And he said unto him, If now I have found grace in thy sight, then shew me a sign that thou talkest with me.
Gideon might have been the 'least in his father's house.' He indeed asked for a lot of confirmation but then he boldly stepped out and trusted G-d, who did mighty things through him. He went on to win a decisive victory over the Midianites with just 300 men! The time Gideon lived in was one of great despair for the people, as the Midianites had robbed and disheartened them. At times like that (and times like our own),we often find ourselves crying out for extraordinary leaders.We forget that extraordinary things are often done by very ordinary men and women in the face of extraordinary challenges.
Listening to Armstrong, one is struck by his humility and matter-of-fact description of the incredible events he participated in. He does not like to talk about himself and though he is a man of high accomplishment, he is reluctant to take any more of his share of the credit for it. I am incredibly blessed to know young men and women cast in the same mold who live in our times. What will the Divine accomplish through their lives, I ask? I think of President John F. Kennedy's setting the bar: "We choose to go to the moon. We choose to go to the moon in this decade and do the other things, not because they are easy, but because they are hard, because that goal will serve to organize and measure the best of our energies and skills, because that challenge is one that we are willing to accept, one we are unwilling to postpone, and one which we intend to win, and the others, too." [1.] The challenge before us in our times is great indeed!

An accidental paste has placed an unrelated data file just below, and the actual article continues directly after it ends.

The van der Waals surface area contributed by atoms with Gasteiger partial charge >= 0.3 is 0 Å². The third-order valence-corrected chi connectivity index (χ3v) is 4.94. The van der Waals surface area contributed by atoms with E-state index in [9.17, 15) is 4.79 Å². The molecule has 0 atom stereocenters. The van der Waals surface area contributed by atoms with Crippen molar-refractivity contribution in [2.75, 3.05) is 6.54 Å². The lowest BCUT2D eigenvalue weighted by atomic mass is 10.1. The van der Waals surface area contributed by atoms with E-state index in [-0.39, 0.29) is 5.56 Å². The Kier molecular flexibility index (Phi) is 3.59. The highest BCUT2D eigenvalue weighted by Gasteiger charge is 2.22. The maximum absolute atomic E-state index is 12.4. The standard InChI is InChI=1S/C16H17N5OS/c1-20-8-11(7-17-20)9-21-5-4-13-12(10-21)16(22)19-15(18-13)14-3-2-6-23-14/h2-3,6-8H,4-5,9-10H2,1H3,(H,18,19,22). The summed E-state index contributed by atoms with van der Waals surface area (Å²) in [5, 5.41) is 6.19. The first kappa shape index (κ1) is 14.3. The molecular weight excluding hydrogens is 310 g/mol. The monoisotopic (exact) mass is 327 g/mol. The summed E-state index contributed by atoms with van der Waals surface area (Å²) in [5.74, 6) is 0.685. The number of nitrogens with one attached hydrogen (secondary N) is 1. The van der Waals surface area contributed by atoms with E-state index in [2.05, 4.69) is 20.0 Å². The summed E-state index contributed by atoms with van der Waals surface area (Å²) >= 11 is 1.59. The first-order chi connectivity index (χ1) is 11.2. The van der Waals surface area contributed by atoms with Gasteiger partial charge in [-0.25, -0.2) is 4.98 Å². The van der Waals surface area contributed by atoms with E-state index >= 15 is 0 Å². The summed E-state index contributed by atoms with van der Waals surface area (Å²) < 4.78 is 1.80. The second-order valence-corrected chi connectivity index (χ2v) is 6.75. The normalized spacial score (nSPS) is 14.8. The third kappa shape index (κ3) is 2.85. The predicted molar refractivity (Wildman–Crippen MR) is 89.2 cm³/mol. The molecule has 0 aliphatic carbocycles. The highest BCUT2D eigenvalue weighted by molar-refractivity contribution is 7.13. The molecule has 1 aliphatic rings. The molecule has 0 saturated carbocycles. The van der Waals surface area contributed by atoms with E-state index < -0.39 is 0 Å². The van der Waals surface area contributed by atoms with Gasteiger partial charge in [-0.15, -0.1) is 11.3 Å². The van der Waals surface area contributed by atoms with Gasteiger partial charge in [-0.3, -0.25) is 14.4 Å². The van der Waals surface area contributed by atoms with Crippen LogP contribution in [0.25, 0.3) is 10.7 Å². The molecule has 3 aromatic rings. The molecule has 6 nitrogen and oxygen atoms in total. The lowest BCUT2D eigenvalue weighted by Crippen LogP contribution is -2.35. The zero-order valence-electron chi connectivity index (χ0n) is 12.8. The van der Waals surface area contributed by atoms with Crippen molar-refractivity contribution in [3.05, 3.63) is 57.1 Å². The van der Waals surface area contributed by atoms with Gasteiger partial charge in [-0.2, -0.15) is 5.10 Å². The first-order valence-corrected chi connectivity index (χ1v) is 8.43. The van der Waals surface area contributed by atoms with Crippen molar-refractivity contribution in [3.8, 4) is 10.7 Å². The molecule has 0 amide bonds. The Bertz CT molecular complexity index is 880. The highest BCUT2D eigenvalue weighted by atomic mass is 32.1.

I step out of the tent and gaze up at the stars. In my lifetime I saw mankind reach for them. My father was an engineer with NASA in its golden age and he developed a device known as the Launch Phase Simulator. [2.] Framed in the trees in the night sky I see the constellation Orion. That was one of the first ones my father taught me to recognize... the mighty hunter with his dagger and his distinctive belt! Generations must have been inspired by the sight before me this night! I think of the young people I have been priviledged to work with. I have seen them grow into people capable of being used to change the world (for the better), and I am humbled to think that I might have somehow been used to influence their lives. And so I plead; we NEED to leave them a country that challenges them as those before us were challenged... to dare and do great things!